Preferred polyolefinic blocks include polymeric blocks of isobutylene,
(i.e., polymers where R and R′ are methyl groups). Other examples of A blocks include silicone rubber blocks and acrylate rubber blocks.
The B blocks are preferably hard thermoplastic blocks with glass transition temperatures significantly higher than the elastomeric A blocks which, when combined with the soft A blocks, are capable of, inter alia, altering or adjusting the hardness of the resulting copolymer to achieve a desired combination of qualities. Examples of B blocks include polymers of methacrylates or polymers of vinyl aromatics. More specific examples of B blocks include blocks that are (a) formed from monomers of styrene
styrene derivatives (e.g., α-methylstyrene, ring-alkylated styrenes or ring-halogenated styrenes or other substituted styrenes where one or more substituents are present on the aromatic ring) or mixtures of the same, collectively referred to herein as “styrenic blocks” or “polystyrenic blocks” or are (b) formed from monomers of methylmethacrylate, ethylmethacrylate, hydroxyethyl methacrylate or mixtures of the same.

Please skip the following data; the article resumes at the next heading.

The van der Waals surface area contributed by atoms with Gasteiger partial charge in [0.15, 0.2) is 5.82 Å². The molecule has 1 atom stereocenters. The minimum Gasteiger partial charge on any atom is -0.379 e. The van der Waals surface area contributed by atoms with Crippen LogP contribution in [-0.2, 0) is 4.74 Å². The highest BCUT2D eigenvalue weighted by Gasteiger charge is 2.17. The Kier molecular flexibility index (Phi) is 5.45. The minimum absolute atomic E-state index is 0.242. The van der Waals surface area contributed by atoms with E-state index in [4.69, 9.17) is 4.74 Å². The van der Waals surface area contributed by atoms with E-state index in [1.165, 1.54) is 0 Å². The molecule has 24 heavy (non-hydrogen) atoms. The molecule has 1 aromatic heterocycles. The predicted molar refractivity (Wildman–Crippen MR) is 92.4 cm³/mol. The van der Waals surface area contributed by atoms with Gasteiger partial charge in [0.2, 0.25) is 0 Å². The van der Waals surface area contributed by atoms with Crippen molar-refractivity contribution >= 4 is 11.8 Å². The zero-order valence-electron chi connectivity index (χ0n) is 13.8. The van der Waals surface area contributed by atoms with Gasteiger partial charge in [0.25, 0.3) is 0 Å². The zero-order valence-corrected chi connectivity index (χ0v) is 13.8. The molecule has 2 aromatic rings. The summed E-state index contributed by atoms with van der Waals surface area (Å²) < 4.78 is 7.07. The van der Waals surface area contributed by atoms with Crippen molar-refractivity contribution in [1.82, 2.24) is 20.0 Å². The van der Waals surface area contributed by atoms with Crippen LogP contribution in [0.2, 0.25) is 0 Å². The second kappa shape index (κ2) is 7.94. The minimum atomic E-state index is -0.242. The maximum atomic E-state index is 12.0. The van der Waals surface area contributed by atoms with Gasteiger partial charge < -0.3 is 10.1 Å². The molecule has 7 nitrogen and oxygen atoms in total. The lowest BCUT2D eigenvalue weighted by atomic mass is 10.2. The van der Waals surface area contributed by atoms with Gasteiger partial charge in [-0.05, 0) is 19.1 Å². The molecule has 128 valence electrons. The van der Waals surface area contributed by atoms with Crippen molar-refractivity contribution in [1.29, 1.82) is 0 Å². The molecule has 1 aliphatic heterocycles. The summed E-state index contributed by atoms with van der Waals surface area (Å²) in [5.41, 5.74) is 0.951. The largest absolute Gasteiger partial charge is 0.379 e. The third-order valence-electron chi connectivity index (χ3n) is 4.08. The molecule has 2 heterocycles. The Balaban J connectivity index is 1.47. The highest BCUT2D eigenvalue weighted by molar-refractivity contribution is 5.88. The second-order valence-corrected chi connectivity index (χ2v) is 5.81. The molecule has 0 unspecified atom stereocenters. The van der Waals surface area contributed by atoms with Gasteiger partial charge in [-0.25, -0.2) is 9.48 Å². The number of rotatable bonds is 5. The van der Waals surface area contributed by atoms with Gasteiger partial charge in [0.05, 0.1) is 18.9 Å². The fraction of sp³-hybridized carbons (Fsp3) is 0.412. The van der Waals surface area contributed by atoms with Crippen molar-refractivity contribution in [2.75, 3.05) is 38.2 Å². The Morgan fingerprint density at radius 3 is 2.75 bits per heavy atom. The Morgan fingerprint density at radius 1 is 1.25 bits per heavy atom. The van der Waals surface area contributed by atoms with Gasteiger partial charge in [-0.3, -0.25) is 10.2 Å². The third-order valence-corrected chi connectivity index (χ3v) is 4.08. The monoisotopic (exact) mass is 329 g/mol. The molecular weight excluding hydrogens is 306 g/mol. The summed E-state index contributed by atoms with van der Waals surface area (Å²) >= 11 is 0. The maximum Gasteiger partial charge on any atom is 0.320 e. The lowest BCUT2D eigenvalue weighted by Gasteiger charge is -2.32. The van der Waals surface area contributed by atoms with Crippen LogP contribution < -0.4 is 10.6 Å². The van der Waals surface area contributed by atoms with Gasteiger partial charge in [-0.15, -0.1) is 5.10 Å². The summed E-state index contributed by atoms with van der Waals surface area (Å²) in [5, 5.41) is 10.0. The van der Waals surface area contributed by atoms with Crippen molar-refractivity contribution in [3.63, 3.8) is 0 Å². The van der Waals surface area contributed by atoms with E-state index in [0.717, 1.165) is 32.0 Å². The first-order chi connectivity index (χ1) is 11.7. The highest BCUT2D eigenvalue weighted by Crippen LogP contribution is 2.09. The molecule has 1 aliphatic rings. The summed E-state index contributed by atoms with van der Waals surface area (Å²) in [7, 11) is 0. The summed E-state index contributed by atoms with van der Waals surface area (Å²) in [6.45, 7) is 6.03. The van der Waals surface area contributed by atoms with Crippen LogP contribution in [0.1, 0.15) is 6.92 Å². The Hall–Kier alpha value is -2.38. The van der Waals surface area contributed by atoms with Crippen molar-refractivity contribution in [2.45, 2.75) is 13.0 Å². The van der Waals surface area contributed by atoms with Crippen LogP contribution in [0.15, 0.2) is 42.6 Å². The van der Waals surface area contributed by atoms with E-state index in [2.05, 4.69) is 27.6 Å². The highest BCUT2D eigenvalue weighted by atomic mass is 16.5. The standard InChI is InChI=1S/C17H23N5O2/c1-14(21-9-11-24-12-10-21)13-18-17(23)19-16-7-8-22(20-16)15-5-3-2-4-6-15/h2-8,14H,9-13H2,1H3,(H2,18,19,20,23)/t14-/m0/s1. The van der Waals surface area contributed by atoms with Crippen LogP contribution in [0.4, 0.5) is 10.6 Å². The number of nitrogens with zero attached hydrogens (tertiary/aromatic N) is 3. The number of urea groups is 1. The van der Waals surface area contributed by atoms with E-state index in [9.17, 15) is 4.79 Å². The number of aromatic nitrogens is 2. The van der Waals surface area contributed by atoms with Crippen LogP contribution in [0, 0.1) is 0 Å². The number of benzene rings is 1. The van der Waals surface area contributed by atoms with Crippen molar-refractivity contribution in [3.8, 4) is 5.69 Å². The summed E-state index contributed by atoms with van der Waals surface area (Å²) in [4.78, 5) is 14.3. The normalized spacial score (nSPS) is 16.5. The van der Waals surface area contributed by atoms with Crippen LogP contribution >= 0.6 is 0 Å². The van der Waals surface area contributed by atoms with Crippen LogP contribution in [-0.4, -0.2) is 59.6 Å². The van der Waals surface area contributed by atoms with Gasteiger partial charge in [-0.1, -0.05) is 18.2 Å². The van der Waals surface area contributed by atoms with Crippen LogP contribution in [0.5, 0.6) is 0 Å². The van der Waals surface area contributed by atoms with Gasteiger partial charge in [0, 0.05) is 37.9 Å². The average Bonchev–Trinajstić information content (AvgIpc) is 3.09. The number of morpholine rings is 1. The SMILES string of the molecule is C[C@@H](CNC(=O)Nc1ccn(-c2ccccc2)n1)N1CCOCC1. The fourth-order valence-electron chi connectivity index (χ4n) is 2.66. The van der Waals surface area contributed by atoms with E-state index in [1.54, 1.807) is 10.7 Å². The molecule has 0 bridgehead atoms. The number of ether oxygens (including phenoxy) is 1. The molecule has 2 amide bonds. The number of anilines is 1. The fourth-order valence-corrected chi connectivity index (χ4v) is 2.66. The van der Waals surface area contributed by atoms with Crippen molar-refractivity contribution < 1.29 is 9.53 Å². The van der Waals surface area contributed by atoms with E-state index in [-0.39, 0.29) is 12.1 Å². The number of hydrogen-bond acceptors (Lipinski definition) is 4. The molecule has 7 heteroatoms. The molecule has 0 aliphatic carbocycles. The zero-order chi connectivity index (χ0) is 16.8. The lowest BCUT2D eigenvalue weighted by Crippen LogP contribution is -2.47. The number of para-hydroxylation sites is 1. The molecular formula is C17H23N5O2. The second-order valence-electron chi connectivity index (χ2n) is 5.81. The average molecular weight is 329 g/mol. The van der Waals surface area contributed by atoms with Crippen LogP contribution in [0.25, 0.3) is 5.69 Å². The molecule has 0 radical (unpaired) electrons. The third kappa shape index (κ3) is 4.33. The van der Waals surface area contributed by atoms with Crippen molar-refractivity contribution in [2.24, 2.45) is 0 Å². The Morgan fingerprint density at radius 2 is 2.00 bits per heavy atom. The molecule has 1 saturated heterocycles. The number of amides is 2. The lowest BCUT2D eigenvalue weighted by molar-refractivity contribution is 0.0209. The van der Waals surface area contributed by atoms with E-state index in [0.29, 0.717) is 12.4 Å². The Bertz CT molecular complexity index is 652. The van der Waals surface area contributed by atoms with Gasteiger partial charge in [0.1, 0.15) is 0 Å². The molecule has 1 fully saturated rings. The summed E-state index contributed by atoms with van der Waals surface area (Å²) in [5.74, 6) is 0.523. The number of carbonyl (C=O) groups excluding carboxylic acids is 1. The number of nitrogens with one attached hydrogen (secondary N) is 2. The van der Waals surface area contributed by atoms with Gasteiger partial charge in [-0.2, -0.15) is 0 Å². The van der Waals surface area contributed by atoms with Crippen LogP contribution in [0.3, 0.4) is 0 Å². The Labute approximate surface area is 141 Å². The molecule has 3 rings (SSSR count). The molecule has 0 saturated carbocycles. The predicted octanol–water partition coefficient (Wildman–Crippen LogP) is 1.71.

The block copolymers are provided in a variety of architectures, including cyclic, linear, and branched architectures. Branched architectures include star-shaped architectures (e.g., architectures in which three or more chains emanate from a single region), comb architectures (e.g., copolymers having a main chain and a plurality of side chains), and dendritic architectures (including arborescent or hyperbranched copolymers).